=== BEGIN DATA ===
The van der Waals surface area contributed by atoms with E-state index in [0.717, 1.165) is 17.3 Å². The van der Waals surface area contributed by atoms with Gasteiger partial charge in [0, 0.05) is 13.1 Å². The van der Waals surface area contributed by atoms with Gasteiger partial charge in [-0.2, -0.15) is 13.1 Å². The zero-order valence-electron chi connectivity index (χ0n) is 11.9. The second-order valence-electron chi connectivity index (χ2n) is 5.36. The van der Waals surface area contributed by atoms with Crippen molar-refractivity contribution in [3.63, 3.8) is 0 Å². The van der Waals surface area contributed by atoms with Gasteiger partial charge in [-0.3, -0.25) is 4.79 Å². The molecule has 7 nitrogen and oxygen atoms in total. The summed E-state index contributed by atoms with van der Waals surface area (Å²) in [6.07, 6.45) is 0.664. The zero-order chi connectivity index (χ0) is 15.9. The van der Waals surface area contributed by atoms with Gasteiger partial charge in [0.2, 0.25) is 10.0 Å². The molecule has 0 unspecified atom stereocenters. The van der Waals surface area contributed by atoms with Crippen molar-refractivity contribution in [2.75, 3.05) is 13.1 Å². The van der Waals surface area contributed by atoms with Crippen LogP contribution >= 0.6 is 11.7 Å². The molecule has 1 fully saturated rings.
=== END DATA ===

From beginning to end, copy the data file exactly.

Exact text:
The van der Waals surface area contributed by atoms with E-state index in [0.717, 1.165) is 17.3 Å². The van der Waals surface area contributed by atoms with Gasteiger partial charge in [0, 0.05) is 13.1 Å². The van der Waals surface area contributed by atoms with Gasteiger partial charge in [-0.2, -0.15) is 13.1 Å². The zero-order valence-electron chi connectivity index (χ0n) is 11.9. The second-order valence-electron chi connectivity index (χ2n) is 5.36. The van der Waals surface area contributed by atoms with Crippen molar-refractivity contribution in [3.63, 3.8) is 0 Å². The van der Waals surface area contributed by atoms with Gasteiger partial charge in [-0.3, -0.25) is 4.79 Å². The molecule has 7 nitrogen and oxygen atoms in total. The summed E-state index contributed by atoms with van der Waals surface area (Å²) in [6.07, 6.45) is 0.664. The zero-order chi connectivity index (χ0) is 15.9. The van der Waals surface area contributed by atoms with Gasteiger partial charge in [0.2, 0.25) is 10.0 Å². The molecule has 0 unspecified atom stereocenters. The van der Waals surface area contributed by atoms with Crippen molar-refractivity contribution in [2.75, 3.05) is 13.1 Å². The van der Waals surface area contributed by atoms with Crippen LogP contribution >= 0.6 is 11.7 Å². The molecule has 1 fully saturated rings.